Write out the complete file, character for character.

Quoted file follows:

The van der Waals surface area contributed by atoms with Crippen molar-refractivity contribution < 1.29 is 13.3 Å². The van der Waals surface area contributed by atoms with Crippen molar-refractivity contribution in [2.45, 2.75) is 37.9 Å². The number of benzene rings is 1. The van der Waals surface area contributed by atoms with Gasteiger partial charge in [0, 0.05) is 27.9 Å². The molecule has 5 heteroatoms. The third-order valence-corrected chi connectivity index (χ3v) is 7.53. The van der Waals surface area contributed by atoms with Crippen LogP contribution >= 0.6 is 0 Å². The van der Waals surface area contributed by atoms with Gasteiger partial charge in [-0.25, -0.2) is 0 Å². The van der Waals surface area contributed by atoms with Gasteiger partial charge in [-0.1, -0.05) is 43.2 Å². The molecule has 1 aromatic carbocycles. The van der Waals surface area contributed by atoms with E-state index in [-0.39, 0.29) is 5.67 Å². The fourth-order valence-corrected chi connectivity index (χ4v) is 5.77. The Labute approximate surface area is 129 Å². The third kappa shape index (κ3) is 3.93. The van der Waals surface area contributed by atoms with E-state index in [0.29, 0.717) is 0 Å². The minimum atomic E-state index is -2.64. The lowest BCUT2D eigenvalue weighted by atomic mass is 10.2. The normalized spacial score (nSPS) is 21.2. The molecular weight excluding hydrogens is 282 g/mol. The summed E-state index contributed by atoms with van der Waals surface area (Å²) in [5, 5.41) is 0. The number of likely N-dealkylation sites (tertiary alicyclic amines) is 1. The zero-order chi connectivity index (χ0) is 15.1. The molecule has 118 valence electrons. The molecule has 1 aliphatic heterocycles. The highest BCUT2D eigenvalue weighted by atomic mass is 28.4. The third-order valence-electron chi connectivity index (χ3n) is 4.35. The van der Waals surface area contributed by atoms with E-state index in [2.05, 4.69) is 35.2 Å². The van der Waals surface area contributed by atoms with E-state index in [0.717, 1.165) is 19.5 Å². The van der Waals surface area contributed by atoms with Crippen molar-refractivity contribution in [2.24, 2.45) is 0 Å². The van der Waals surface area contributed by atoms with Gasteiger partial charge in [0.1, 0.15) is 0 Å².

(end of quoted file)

The van der Waals surface area contributed by atoms with Crippen molar-refractivity contribution < 1.29 is 13.3 Å². The van der Waals surface area contributed by atoms with Crippen molar-refractivity contribution in [2.45, 2.75) is 37.9 Å². The number of benzene rings is 1. The van der Waals surface area contributed by atoms with Gasteiger partial charge in [0, 0.05) is 27.9 Å². The molecule has 5 heteroatoms. The third-order valence-corrected chi connectivity index (χ3v) is 7.53. The van der Waals surface area contributed by atoms with Crippen LogP contribution >= 0.6 is 0 Å². The van der Waals surface area contributed by atoms with Gasteiger partial charge in [-0.25, -0.2) is 0 Å². The van der Waals surface area contributed by atoms with Gasteiger partial charge in [-0.1, -0.05) is 43.2 Å². The molecule has 1 aromatic carbocycles. The van der Waals surface area contributed by atoms with E-state index in [-0.39, 0.29) is 5.67 Å². The fourth-order valence-corrected chi connectivity index (χ4v) is 5.77. The Labute approximate surface area is 129 Å². The third kappa shape index (κ3) is 3.93. The van der Waals surface area contributed by atoms with E-state index in [0.29, 0.717) is 0 Å². The minimum atomic E-state index is -2.64. The lowest BCUT2D eigenvalue weighted by atomic mass is 10.2. The normalized spacial score (nSPS) is 21.2. The molecular weight excluding hydrogens is 282 g/mol. The summed E-state index contributed by atoms with van der Waals surface area (Å²) in [5, 5.41) is 0. The number of likely N-dealkylation sites (tertiary alicyclic amines) is 1. The zero-order chi connectivity index (χ0) is 15.1. The molecule has 118 valence electrons. The molecule has 1 aliphatic heterocycles. The highest BCUT2D eigenvalue weighted by atomic mass is 28.4. The third-order valence-electron chi connectivity index (χ3n) is 4.35. The van der Waals surface area contributed by atoms with E-state index in [2.05, 4.69) is 35.2 Å². The van der Waals surface area contributed by atoms with E-state index in [0.717, 1.165) is 19.5 Å². The van der Waals surface area contributed by atoms with Crippen molar-refractivity contribution in [2.24, 2.45) is 0 Å². The van der Waals surface area contributed by atoms with Gasteiger partial charge in [0.1, 0.15) is 0 Å².